Earlier this month, Alan Greenspan “died“, only to pull a Jesus less than a half hour later.
Over the course of his fleeting stint in the afterlife, there was no shortage of Twitter detractors who jumped at the opportunity to malign his legacy. So much the worse for those folks.
Alan Greenspan died for 20 minutes so he could find out which one of you snarky bastards was going to talk shit about him and then he came back to life to exact his revenge.
— Walter White (@heisenbergrpt) October 9, 2018
Fast forward to Thursday and a very much alive Alan showed up on CNBC to chat about a variety of things, not the least of which is Donald Trump’s ongoing criticism of the Fed.
As you’re undoubtedly aware, the President took his public criticism of Jerome Powell to a whole new level in the wake of last week’s selloff, first branding the Fed “crazy” in remarks to reporters on a tarmac in Pennsylvania, and then adding a Spanish twist hours later when he told Fox Business that Jerome Powell might just be “loco”.
It got worse from there. Earlier this week, Trump told Fox that the central bank is now his “greatest threat” and given his penchant for equating himself with the interests of all Americans, one certainly imagines it’s just a matter of time before the Fed becomes “the enemy of the people”. That would be a welcome reprieve for the media, which has carried the burden of that derisive label for going on two years, but it would be an egregious affront to decorum vis-à-vis U.S. monetary policy.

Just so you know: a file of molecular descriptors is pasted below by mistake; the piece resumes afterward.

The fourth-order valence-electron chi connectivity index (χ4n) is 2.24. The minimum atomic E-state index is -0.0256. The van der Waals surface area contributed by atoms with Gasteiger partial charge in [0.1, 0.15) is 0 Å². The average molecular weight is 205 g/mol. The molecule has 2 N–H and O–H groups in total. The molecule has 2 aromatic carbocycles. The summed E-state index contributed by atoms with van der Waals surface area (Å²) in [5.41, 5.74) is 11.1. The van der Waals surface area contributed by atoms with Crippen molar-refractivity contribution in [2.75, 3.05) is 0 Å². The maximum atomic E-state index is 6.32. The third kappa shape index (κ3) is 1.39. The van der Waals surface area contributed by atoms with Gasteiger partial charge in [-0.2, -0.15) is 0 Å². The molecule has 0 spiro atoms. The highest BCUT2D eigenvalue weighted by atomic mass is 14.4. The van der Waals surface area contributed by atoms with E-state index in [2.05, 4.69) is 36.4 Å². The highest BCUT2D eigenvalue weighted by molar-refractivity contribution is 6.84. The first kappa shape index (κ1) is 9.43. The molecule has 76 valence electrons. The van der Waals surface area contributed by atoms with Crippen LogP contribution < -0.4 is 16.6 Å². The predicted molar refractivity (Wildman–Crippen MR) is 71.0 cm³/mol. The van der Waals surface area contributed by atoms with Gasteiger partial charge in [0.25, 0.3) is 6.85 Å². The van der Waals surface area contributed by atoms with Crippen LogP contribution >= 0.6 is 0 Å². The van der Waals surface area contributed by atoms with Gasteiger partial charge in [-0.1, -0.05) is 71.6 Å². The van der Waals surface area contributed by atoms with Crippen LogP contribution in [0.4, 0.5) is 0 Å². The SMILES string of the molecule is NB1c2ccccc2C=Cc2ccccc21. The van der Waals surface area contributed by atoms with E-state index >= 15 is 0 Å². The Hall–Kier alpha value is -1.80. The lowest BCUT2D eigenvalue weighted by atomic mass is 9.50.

Well, in characteristically jovial fashion, Greenspan told CNBC’s Joe Kernen that every president imagines they have a better read on monetary policy than the Fed. Alan’s advice to Jerome Powell: “Earmuffs.” Here’s the clip:
You’ll find every president has an insight into how the markets work and where interest ought to be, which is always superior to that of the Federal Open Market Committee. The best thing that you can do if you’re in the Fed is put earmuffs on and just don’t listen. I was at the Fed for 18 and a half years. I got innumerable notes, pledges, requests etc. to lower rates. I do not recall a single instance where somebody in the political realm said we need to raise rates, they’re too low.
That’s probably wise counsel, but then again, it’s hard to “earmuff” a guy (Trump) with a penchant for shrieking at the top of lungs at raucous campaign rallies and who wakes up every, single morning with a mind towards conjuring new Twitter nicknames for all his enemies, both real and imagined.
Oh, and we’d be remiss if we didn’t include this…